National

U.S. nixes police role in copter crash probe

Kyodo

The U.S. military Tuesday rejected a request by police to conduct a physical investigation of the wreckage of a U.S. Marine Corps helicopter that crashed on a university campus near the Futenma Air Station in Okinawa Prefecture last week.

A Marine Corps representative hand-delivered a letter of refusal to a police station in Ginowan, where the crash took place.

Under the Japan-U.S. Status of Forces Agreement, which governs the management and operation of the U.S. military in Japan, Japanese authorities must obtain U.S. consent for investigations involving U.S. military personnel and property.

Citing such bilateral agreements, the U.S. side said that the local authorities can request investigation results through the Japan-U.S. Joint Committee, which deals with SOFA-related matters.

The marine corps began removing the damaged CH-53D transport helicopter from the Okinawa International University campus to the Futenma base Monday. The work continued Tuesday.

Japanese police meanwhile conducted an on-site inspection of the site Tuesday without touching the debris. Police officials said they will ask the U.S. military to present its investigation documents and depositions to help their probe.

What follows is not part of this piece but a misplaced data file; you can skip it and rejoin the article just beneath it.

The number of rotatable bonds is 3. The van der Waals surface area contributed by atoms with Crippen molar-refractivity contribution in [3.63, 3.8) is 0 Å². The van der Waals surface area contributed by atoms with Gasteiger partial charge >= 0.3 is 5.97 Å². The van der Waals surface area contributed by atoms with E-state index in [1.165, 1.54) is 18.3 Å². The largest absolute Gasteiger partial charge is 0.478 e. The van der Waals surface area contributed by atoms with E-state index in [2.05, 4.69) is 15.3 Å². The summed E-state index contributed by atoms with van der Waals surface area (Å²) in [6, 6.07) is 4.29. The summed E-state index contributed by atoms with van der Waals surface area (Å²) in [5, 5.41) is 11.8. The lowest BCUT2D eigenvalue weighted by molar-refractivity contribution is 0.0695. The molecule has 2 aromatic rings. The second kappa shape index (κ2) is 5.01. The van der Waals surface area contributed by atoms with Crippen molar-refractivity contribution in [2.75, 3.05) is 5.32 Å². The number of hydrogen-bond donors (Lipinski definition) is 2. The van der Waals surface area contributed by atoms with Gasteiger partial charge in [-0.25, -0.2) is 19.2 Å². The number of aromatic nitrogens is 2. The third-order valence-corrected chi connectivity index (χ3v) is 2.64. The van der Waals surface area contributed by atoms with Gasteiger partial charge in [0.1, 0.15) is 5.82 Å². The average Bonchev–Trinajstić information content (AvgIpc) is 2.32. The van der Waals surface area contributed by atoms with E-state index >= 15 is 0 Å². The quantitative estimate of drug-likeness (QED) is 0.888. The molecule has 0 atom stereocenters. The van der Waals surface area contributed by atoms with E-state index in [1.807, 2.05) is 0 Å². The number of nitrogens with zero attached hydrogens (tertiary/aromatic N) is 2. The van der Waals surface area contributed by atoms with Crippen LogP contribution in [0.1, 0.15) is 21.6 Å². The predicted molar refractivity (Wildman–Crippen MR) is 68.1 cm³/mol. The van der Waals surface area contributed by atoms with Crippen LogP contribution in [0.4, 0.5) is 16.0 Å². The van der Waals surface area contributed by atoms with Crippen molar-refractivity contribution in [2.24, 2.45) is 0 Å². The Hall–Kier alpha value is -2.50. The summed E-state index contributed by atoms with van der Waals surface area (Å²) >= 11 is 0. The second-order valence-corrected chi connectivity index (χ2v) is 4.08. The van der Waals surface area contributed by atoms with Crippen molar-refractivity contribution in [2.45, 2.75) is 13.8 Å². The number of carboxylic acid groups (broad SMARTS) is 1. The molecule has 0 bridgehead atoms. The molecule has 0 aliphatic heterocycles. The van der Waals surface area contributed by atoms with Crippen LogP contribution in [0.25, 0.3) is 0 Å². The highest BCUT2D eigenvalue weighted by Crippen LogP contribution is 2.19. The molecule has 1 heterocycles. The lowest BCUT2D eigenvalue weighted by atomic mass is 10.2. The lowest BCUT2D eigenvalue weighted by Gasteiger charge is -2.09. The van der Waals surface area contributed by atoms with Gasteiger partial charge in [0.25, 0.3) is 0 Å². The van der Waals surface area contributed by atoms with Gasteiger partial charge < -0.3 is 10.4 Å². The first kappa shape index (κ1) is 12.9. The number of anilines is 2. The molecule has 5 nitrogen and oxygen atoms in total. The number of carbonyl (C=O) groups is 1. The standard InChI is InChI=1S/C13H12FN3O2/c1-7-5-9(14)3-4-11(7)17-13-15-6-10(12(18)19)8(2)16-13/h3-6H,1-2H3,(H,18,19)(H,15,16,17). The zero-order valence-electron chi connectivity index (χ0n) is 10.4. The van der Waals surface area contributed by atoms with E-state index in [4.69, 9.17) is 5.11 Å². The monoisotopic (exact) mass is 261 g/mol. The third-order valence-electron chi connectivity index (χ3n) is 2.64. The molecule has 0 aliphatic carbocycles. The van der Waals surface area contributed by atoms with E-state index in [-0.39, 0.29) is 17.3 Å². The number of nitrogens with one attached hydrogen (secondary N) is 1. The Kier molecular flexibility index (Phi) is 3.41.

The crash occurred Friday afternoon, injuring the three crew members on board. No one on the ground was hurt.

Prefectural police Friday obtained a warrant allowing them to conduct an investigation at the crash site, alleging that the crash was a violation of aviation safety law. They then requested permission from the U.S. military.

“The U.S. forces probably did not permit an investigation into the helicopter debris to determine the cause of the accident by saying the crashed equipment involves military secrecy,” said Hiroshi Homma, a professor of international law at Hosei University.

Following the accident, nearby communities stepped up calls on the Japanese and U.S. governments for the return of the Futenma base site.

The United States agreed in 1996 to return the site to Japan after a replacement site is provided in Okinawa.

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